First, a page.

Measuring the new world of online work

Labour markets are changing dramatically, with millions now finding and carrying out work online. However, as official statistics only capture traditional labour markets, an EU-funded project has been tracking the growing world of online work.

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Countries
Countries
  Algeria
  Argentina
  Australia
  Austria
  Bangladesh
  Belarus
  Belgium
  Benin
  Bolivia
  Bosnia and Herzegovina
  Brazil
  Bulgaria
  Burkina Faso
  Cambodia
  Cameroon
  Canada
  Cape Verde
  Chile
  China
  Colombia
  Costa Rica
  Croatia
  Cyprus
  Czechia
  Denmark
  Ecuador
  Egypt
  Estonia
  Ethiopia
  Faroe Islands
  Finland
  France
  French Polynesia
  Georgia


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Published: 14 December 2020  
Related theme(s) and subtheme(s)
Frontier research (ERC)
Human resources & mobilityCareers & mobility
Information societyE-Commerce  |  Information technology  |  Internet
Research policyHorizon 2020
Countries involved in the project described in the article
United Kingdom
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Measuring the new world of online work

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© ST.art, #337053566, source:stock.adobe.com 2020

Over the past decade, growing numbers of people have been finding employment and carrying out work via online ‘gig’ platforms. These websites provide the platform for tasks requested by companies, such as writing, translation, data science and marketing, which can then be carried out remotely by workers living anywhere in the world.

But even as this new type of work disrupts traditional labour markets, official employment statistics continue to focus on more conventional labour markets. This has resulted in policymakers and researchers lacking vital information as to how the online labour market operates and the conditions under which its employees are working.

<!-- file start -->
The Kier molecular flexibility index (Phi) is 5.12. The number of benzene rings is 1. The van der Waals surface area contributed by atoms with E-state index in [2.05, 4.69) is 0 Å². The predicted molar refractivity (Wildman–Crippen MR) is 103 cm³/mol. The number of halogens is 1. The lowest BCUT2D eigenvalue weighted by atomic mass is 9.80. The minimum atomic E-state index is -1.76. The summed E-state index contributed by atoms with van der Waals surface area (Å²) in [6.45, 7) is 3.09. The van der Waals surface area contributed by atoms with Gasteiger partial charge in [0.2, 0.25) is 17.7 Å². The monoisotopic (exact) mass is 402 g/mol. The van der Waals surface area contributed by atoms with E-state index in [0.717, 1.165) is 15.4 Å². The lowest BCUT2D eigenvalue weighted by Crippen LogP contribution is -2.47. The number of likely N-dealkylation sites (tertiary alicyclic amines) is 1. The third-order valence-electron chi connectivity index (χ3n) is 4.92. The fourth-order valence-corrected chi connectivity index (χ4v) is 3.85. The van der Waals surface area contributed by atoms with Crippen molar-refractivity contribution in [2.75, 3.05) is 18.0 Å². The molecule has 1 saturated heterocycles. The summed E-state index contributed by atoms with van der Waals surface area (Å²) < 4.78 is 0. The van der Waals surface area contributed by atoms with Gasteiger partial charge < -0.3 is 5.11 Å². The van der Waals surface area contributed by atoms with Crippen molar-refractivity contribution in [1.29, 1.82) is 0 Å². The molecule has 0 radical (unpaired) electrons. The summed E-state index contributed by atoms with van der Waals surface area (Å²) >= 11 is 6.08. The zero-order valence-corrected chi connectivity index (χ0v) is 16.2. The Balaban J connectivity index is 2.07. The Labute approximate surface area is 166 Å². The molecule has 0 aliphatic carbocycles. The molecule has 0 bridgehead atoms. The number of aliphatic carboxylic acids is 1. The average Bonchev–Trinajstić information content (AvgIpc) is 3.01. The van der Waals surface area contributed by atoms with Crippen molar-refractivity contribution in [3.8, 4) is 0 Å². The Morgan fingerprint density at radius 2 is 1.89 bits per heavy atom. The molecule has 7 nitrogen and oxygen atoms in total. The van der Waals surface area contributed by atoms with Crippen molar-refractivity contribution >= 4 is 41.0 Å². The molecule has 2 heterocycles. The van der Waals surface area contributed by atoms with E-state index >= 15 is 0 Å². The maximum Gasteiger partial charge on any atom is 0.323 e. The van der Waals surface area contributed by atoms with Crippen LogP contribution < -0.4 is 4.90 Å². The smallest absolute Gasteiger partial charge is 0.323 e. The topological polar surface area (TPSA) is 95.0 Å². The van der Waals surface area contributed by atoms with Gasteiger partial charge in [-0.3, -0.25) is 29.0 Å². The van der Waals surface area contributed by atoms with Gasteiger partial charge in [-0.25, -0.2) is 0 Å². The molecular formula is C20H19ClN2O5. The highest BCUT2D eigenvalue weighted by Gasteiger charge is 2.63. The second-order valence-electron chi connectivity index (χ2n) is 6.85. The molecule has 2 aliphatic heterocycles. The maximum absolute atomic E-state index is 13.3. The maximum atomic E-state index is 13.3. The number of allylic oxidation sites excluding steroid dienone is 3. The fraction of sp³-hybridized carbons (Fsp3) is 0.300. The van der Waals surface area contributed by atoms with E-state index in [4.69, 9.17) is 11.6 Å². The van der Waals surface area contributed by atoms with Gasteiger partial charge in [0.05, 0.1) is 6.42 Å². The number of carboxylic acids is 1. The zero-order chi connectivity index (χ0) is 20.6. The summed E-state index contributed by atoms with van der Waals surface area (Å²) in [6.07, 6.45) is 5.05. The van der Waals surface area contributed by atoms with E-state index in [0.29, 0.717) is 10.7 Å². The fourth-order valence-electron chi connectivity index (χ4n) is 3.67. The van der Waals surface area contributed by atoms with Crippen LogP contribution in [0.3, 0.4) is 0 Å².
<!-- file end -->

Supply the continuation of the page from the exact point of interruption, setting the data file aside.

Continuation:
In response, the EU’s iLABOUR project, funded by the European Research Council, has developed the Online Labour Index, the first global economic indicator dedicated to tracking the online gig economy. The index measures the supply and demand for online freelance labour by tracking the number of projects and tasks distributed across different countries and occupations in real time.

‘We are trying to provide policymakers with this data to give them an idea of how big this whole new online market actually is,’ says principal investigator Vili Lehdonvirta of Oxford University in the UK. ‘The idea behind the Online Labour Index is to function as the online labour equivalent to the Organisation for Economic Co-operation and Development index or the International Labour Organization’s statistics, which are mainly resources for policymakers and researchers to refer to and to see how certain phenomena are shaping the world of work.’

The index is important, adds Lehdonvirta, because it will help answer socially relevant questions such as: Is this market still growing? How many people are working for these platforms? How much are they being paid? ‘Empirical data could also help researchers and policymakers who are investigating gig workers’ labour rights,’ he says.